Tag Archives: Safety net

Portland safety net swings in balance of city budget talks

City’s housing and homeless services play the competitive waiting game for coveted one-time appropriations

By Joanne Zuhl, Staff Writer

Looking at the housing and homeless landscape these days, Portland City Commissioner Nick Fish paints a pretty grim picture.

“It’s a rising tide of need with declining resources. That’s it in a nutshell,” says Fish, who oversees the Portland Housing Bureau. “We’ve got more adults and families facing homelessness, more families being priced out of the housing market. We’ve got historic vacancy rates. Unemployment is still very high. We’re now catching the foreclosure fever. We’re still in a deep recession, and we have fewer resources to meet the need. It’s a perfect storm.”

This from a self-proclaimed glass-half-full kind of guy.

That internal optimism will be needed as the city slogs forward in its 2012-13 budget “cutting” process, with all bureaus asked by Mayor Sam Adams to submit reduction proposals of 4, 6 and 8 percent. In addition to the bureau packages, the mayor has to decide how the shrunken pool of one-time money — funding allocated in each cycle by the mayor — is divvied up. Last year, that was a pool of about $23 million. This year it’s projected at about $11 million.

Of that, Fish’s Portland Housing Bureau is asking for nearly $4.8 million to pay for the city’s social safety net: short-term rent assistance, shelter and emergency services, housing access and homeownership programs, and the Bud Clark Commons. It’s not new money, but it is subject to the mayor and council’s approval, each with their own bureau budgets in play. The police bureau alone is asking for $5.4 million in one-time funding. The mayor is expected to come out with his budget in early May. Continue reading

Editorial: A message from the trenches to state reps on budget cuts

The new state budget punches a hole in the safety nets for the most vulnerable Oregonians. Street Roots breaks down a sampling of the programs being hit hardest, including support for the disabled, mentally ill and unemployed in the new edition of the paper. An important read. Below is the Street Roots editorial in the current July 9 edition of the newspaper talking about the cuts.

Oregon is faced with a $577 million hole in its General Fund through July, 2011, a hole that’s expected to grow to $2.5 billion by next year. The situation prompted one nonprofit leader to describe this year’s budget cuts as a massive wave that retreats from land, followed by a tidal wave that may completely submerge Oregon’s safety network the following year.

SR has outlined the possibly devastating cuts to human services across the state in this edition. Others paying the price include our public schools and environmental programs. All of the cuts combined will mean thousands of Oregonians living in desperation.

Desperation equals tragedy. That includes begging, borrowing and/or stealing to keep mouths fed and shelter over one’s family and friends.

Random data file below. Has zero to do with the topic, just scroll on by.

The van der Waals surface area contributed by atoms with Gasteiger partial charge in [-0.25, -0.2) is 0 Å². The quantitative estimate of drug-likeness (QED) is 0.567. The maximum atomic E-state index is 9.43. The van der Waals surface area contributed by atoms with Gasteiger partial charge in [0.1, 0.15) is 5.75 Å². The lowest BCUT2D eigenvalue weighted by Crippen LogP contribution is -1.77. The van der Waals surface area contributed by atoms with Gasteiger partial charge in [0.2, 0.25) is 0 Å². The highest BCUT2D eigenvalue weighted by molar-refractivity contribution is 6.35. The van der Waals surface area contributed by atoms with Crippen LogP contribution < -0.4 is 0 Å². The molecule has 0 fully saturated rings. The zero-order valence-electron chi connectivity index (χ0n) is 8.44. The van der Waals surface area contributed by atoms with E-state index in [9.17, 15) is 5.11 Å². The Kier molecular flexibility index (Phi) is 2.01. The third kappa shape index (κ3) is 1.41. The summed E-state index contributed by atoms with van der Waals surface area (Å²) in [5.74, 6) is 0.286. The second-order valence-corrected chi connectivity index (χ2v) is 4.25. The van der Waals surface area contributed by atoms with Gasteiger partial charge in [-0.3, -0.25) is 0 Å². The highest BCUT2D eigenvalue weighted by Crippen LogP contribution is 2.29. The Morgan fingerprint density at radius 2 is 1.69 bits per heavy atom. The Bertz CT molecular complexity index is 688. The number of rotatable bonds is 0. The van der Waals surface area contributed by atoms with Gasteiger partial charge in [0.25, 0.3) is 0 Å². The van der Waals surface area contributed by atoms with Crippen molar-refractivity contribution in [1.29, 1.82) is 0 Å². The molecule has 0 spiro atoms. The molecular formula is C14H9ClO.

The cuts to the human safety net and our schools is not only maddening, but it’s a reflection of the broken system of government that has spent hundreds of billions of dollars to prop up puppet governments and fight wars around the world in the name of democracy. Meanwhile, back at home, our democracy is crippled by lackluster politicians and party politics, corporate greed and a Congress more concerned with squashing opposing ideologies in Iran or Turkey than truly improving Americans’ quality of life — or at least reversing its tailspin. Have we learned anything from history? Not in the least. Pathetic.

Oregon needs to hold a special session to allocate dollars from agencies not affected by the budget cuts to those in need, and to create alternative revenue streams to buffer against the coming tidal wave. That means putting dollars into schools and the human services.

Rumors have it that Democrats don’t want to rush to a special session because Republicans could hijack the process and allow for more dollars to be diverted toward corrections and public safety. Possibly. But considering we’re already kissing the ground per se, it’s time both Democrats and Republicans show some backbone and stop playing politics. Yes, it’s an election year. Yes, it’s a hard fight. Yes, things are going to get worse. But you know what? You’re our leaders, and we’re expecting you to lead. Today. Right now.

SR spent a significant amount of time with our small staff to sift through the cuts and present them to readers. As we called human service workers, non-profit leaders, budget analysts and others to get the scoop, we couldn’t help but find ourselves explicitly blurting out inevitabilities such as suicide, homicide, prison, homelessness, death, depression, etc. We found ourselves joking about something that isn’t funny at all. In fact, it’s deadly serious and makes you sick to your stomach to think about. We were coping with the fact that not only have we covered — and lived — the stark realities in the trenches for years, but we knew that with each statistic it was another individual or family that was going to have to survive in a world with no logic, a growing discrimination against them and little resources to fight for themselves. Most of these stories won’t come with a happy ending, or a day of remembrance, or even a flag draped over their coffin. But they are casualties just the same.

So we ask our statewide representatives that find themselves in these extraordinary times to lead. That’s what we elected you to do.